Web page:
Today, there are those who seek to defeat our reverence for the one and only God, too. But we should recall the example of Daniel, and how strong faith in God brought him through.
Opponents of Christianity may make their strikes against us, the Bible, and Jesus’ name. But we, too, can continually worship the Lord, believing for His intervention, like Daniel of lions’ den fame.
Some Bible teachers have said of this account, that it points to Jesus, as well. For the plot against Him couldn’t thwart God’s plan, leaving only of Christ’s death to tell.
No, God raised His beloved Son up–to the place of victory and greatest acclaim. To this day, and forever, power and victory…are synonymous with Jesus’ Name.
P. A. Oltrogge
“Then King Darius wrote:
“To all peoples, nations, and languages that dwell in all the earth:
“Peace be multiplied to you.
“I make a decree that in every dominion of my kingdom men must tremble and fear before the God of Daniel,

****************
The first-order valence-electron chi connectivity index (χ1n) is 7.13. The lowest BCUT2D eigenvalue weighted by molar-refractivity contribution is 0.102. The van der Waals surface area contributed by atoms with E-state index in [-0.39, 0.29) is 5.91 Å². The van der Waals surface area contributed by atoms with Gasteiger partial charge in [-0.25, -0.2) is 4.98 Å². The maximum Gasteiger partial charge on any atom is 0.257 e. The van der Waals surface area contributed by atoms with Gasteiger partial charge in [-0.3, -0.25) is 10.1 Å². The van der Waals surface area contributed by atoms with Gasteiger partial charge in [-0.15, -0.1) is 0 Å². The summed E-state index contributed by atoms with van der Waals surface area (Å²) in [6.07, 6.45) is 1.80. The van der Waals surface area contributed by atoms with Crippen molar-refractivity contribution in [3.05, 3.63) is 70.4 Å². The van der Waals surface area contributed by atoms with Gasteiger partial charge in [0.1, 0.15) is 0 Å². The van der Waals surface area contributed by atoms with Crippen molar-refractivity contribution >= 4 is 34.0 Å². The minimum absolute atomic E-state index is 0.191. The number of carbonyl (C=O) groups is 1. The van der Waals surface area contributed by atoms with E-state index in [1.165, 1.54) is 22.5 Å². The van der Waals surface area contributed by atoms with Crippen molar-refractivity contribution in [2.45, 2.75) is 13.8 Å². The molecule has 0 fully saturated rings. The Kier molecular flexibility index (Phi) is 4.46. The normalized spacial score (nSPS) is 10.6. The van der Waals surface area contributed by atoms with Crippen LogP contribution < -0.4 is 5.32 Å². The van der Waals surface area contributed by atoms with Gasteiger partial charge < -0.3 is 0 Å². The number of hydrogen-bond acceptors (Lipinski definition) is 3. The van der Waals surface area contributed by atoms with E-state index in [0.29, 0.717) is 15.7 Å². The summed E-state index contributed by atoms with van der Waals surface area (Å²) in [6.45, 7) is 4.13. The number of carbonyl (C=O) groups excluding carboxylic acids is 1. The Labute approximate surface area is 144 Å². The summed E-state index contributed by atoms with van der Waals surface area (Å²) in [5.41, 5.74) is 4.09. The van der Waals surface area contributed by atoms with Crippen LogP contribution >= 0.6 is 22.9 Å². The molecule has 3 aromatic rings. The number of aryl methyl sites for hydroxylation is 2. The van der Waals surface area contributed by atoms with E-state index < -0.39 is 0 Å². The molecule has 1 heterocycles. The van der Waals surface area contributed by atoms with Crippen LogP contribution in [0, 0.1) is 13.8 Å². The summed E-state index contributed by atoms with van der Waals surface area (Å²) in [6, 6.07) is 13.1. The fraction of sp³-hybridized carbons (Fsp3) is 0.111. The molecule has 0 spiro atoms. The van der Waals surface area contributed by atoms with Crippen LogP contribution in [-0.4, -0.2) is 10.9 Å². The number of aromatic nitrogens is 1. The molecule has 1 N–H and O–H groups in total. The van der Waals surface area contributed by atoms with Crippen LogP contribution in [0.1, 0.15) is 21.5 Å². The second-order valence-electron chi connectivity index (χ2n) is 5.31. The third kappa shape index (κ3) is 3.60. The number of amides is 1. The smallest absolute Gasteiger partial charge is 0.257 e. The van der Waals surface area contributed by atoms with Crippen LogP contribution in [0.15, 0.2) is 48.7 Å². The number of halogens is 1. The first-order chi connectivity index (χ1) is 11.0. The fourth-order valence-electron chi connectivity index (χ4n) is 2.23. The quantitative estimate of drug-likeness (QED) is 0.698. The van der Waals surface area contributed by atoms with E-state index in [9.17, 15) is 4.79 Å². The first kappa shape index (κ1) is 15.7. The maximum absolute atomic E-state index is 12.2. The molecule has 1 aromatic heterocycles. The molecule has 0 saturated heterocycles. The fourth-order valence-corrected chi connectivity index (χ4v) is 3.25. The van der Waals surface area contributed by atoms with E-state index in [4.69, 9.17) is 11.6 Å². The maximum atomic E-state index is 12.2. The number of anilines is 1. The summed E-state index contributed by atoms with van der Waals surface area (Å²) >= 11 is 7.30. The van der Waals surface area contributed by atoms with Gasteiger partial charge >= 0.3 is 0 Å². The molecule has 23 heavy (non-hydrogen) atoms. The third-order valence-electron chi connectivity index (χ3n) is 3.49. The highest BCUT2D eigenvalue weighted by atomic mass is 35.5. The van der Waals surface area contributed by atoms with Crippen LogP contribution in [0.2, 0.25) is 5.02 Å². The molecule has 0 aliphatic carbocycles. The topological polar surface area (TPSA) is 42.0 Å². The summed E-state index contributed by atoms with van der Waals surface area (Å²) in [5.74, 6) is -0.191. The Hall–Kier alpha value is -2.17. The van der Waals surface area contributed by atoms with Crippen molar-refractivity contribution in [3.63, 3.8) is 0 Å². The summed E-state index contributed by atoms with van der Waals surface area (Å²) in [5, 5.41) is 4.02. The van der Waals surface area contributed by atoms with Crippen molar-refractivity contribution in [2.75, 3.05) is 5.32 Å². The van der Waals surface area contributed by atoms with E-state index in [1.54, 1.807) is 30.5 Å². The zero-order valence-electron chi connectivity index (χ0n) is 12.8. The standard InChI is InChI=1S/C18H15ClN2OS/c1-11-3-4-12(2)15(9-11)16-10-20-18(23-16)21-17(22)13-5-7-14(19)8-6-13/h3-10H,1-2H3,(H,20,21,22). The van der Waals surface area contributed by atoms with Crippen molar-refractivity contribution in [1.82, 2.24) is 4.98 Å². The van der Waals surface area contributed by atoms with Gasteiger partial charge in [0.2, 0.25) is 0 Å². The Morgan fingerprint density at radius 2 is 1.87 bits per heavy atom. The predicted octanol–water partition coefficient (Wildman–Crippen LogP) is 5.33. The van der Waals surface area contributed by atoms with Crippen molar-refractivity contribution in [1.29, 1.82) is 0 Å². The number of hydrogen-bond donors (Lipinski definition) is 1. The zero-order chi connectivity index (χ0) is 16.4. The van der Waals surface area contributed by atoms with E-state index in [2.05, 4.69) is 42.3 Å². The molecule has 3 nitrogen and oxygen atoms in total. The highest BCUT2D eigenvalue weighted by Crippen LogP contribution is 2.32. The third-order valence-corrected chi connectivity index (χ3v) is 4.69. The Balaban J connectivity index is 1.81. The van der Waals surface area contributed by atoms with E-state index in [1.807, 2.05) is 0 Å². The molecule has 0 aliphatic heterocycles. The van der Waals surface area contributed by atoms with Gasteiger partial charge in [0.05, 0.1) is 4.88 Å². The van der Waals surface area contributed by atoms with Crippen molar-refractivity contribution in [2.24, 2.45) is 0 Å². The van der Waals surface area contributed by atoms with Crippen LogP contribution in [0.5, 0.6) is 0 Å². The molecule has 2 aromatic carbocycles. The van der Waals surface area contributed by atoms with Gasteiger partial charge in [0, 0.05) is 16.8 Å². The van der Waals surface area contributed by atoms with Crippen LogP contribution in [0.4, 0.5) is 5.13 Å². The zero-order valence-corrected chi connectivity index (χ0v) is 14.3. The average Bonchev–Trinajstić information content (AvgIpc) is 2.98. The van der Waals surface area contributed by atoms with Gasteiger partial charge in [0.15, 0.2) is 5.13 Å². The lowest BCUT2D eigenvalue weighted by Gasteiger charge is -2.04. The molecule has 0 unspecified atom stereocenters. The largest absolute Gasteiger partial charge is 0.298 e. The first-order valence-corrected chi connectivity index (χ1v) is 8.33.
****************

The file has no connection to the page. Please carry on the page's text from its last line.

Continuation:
“For He is the living God, And steadfast forever; His kingdom is the one which shall not be destroyed, And His dominion shall endure to the end. He delivers and rescues, And He works signs and wonders In heaven and on earth, Who has delivered Daniel from the power of the lions.
“So this Daniel prospered in the reign of Darius and in the reign of Cyrus the Persian.”
Daniel 6:25-28 NKJV
“‘No weapon that is formed against you will succeed; and every tongue that rises against you in judgment you will condemn. This [peace, righteousness, security, and triumph over opposition] is the heritage of the servants of the Lord, and this is their vindication from Me,’ says the Lord.”